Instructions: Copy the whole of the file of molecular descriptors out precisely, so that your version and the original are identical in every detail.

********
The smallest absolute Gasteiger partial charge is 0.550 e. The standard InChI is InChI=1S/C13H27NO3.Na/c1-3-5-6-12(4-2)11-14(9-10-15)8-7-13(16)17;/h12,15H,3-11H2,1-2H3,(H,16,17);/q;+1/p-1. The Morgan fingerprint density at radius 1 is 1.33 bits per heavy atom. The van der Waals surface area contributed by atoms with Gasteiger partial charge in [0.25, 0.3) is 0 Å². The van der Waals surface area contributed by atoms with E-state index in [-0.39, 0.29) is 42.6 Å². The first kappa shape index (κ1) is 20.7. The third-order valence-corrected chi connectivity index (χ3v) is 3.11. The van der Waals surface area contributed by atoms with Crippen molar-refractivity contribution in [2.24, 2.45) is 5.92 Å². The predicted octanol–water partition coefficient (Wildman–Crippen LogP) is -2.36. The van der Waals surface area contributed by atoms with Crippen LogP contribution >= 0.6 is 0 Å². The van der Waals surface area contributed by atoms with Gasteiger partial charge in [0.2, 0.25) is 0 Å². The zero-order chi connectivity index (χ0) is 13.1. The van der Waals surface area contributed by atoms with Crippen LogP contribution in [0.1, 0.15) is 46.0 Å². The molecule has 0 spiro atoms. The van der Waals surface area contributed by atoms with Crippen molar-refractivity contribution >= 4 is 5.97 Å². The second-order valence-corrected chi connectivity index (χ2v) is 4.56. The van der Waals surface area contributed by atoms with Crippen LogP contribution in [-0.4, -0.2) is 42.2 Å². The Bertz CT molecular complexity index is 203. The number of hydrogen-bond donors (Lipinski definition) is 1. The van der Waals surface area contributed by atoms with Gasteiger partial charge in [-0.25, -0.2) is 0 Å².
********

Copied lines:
The smallest absolute Gasteiger partial charge is 0.550 e. The standard InChI is InChI=1S/C13H27NO3.Na/c1-3-5-6-12(4-2)11-14(9-10-15)8-7-13(16)17;/h12,15H,3-11H2,1-2H3,(H,16,17);/q;+1/p-1. The Morgan fingerprint density at radius 1 is 1.33 bits per heavy atom. The van der Waals surface area contributed by atoms with Gasteiger partial charge in [0.25, 0.3) is 0 Å². The van der Waals surface area contributed by atoms with E-state index in [-0.39, 0.29) is 42.6 Å². The first kappa shape index (κ1) is 20.7. The third-order valence-corrected chi connectivity index (χ3v) is 3.11. The van der Waals surface area contributed by atoms with Crippen molar-refractivity contribution in [2.24, 2.45) is 5.92 Å². The predicted octanol–water partition coefficient (Wildman–Crippen LogP) is -2.36. The van der Waals surface area contributed by atoms with Crippen LogP contribution >= 0.6 is 0 Å². The van der Waals surface area contributed by atoms with Gasteiger partial charge in [0.2, 0.25) is 0 Å². The zero-order chi connectivity index (χ0) is 13.1. The van der Waals surface area contributed by atoms with Crippen LogP contribution in [0.1, 0.15) is 46.0 Å². The molecule has 0 spiro atoms. The van der Waals surface area contributed by atoms with Crippen molar-refractivity contribution >= 4 is 5.97 Å². The second-order valence-corrected chi connectivity index (χ2v) is 4.56. The van der Waals surface area contributed by atoms with Crippen LogP contribution in [-0.4, -0.2) is 42.2 Å². The Bertz CT molecular complexity index is 203. The number of hydrogen-bond donors (Lipinski definition) is 1. The van der Waals surface area contributed by atoms with Gasteiger partial charge in [-0.25, -0.2) is 0 Å².